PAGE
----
The run-up to the IFA consumer electronics show, (running in Berlin from 6-11th September), inevitably sees a rush of companies looking to declare a ‘world first’ in electronic consumer devices.
This year’s novelty appears to be the release of a series of devices capable of recording video in the new 4K format, most prominently in the new Acer Liquid S2 and LG’s G-Pad.
Generating a minimum of 24 frames per second at 4K’s standard definition of 3840 × 2160 pixels is no mean feat. The new Snapdragon 800, used in both the Liquid S2 and the G-Pad, clocks-in at a hefty 6249 floating point operations per second at up to 2.3GHz on a reference tablet.
We’re unlikely to see the Snapdragon on full-tilt in most mobile devices, (the S2, for example, is running at 2.2GHz). However, in this region of processing grunt, together a 600MHz Hexagon DSP and some blisteringly fast LPDDR3 memory, (theoretically capable of clocking in at 12.8GB/sec), means that the Snapdragon 800 can eat the concept of 4K for lunch and still have time to image at up to 55MP, (21MP stereoscopically).
Imaging’s always been about more than just the numbers though. My personal beef with companies chasing these kind of headline figures is that, at these kind of resolutions, the kind of optics that can do justice to them rarely make it anywhere near mobile devices.
If you really want the detail, there is an excellent and very detailed guide to some of the limitations of smartphone and tablet optics over on AnandTech’s blog. In brief, though, the use of plastics, the tiny apertures at play, and the small sensors onto which they are focused, mean that in the end, such devices often produce noisy, distorted, fringed images. Such images are also frequently blurred by the lens material used, (past the point, at the pixel-level, that high resolution sensors have anything scene-specific to resolve).
Various software and hardware tricks can be pulled to compensate for these problems, (the S2 will have a back-illuminated sensor, for example, which will cut down on noise, and some very clever software tricks can also reduce problems like fringing and speckling). But still, these problems fundamentally remain.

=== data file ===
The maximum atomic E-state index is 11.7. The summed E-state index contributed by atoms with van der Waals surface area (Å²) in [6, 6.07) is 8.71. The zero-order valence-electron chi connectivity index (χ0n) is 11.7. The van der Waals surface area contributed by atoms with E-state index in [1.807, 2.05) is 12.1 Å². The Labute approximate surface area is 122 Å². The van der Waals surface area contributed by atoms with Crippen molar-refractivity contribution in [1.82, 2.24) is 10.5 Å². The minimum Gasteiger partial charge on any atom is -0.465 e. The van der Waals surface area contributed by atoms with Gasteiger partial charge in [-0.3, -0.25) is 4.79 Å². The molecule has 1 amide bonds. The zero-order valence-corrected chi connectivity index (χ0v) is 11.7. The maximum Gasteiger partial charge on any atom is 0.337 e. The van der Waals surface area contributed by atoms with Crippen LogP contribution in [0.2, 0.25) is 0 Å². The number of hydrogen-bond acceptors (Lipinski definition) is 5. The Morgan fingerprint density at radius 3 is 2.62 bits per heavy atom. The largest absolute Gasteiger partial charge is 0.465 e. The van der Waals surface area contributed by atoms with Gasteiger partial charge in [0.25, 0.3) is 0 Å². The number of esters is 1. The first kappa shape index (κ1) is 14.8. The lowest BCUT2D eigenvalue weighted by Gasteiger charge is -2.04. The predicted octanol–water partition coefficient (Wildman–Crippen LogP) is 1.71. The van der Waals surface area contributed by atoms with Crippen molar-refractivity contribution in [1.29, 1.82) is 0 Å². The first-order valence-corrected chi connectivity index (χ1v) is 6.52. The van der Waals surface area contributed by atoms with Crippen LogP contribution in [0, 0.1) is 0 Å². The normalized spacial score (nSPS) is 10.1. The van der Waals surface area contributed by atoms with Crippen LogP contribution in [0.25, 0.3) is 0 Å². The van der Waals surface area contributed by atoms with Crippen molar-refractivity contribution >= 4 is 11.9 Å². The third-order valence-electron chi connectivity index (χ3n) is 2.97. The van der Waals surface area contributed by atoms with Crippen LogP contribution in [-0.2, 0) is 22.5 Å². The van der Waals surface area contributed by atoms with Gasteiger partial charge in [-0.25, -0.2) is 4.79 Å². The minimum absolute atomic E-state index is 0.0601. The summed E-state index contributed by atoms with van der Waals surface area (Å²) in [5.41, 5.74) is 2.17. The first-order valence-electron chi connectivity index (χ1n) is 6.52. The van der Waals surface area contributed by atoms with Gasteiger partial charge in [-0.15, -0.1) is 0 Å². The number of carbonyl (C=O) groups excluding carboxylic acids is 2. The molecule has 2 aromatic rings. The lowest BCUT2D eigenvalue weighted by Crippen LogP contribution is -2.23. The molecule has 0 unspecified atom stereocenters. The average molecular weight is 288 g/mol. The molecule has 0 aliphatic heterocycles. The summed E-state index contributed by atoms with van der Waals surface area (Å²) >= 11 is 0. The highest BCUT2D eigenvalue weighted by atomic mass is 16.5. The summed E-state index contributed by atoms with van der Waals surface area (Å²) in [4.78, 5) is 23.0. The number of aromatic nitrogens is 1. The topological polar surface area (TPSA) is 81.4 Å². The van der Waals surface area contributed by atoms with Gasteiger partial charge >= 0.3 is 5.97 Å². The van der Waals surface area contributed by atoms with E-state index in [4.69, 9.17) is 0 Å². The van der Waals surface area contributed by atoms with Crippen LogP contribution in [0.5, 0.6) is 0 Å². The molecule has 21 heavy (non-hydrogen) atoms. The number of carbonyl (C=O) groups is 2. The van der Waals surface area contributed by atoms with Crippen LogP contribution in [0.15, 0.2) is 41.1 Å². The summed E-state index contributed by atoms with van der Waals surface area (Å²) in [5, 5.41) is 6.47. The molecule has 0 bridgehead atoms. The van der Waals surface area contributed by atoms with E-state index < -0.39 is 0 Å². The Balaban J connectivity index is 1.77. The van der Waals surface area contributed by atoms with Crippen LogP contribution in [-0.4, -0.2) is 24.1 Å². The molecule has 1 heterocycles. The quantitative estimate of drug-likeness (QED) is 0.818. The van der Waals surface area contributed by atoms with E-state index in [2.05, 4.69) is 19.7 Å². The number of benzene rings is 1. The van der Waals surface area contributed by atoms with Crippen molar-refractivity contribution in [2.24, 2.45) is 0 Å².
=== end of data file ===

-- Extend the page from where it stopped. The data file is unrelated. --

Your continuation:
A clear perspective?
Then again, you also have to ask yourself, why does anyone need this right now? After all, do you know anyone with a 4K TV? In the wake of the poor uptake of 3D televisions, (caused, in part by the long ‘refresh cycles’ of recently-bought HD TVs), it’s hard to imagine many people shelling out for a new set. So that leaves only computers as resolution-appropriate display-devices. And as David Meyer pointed out recently, ‘a smartphone shooting 4K video only makes sense if you can upload those 4K YouTube videos through a fat network connection – these files are not going to be small’.
LG and Acer are playing the ‘iterative game’ here. Ultimately, phones and tablets are reaching somewhat of an impasse, and are becoming somewhat derivative of each other.
Across the board, from the Tegra to the Snapdragon, mobile electronics are now achieving the kind of clout that can do pretty much anything the average consumer will ever throw at it. And so, in their efforts to differentiate, companies like LG, Acer, and Nokia, (with its 41 megapixel Lumia, announced in July), are reaching beyond what the average consumer needs, to a ‘spec war’ that you could argue nobody needs. We’re likely to see even more of this during IFA, as companies reach for headlines.
On one level, we’re very lucky: One senses tablets, phones and other devices are slowly ‘levelling out’, in terms of how much faster they can become. This suggests that a huge amount of extra effort is about to be poured into software differentiation, stand-out features, and new device types. On the downside, we may find ourselves being sold device features that, at the moment, perhaps seem of dubious benefit.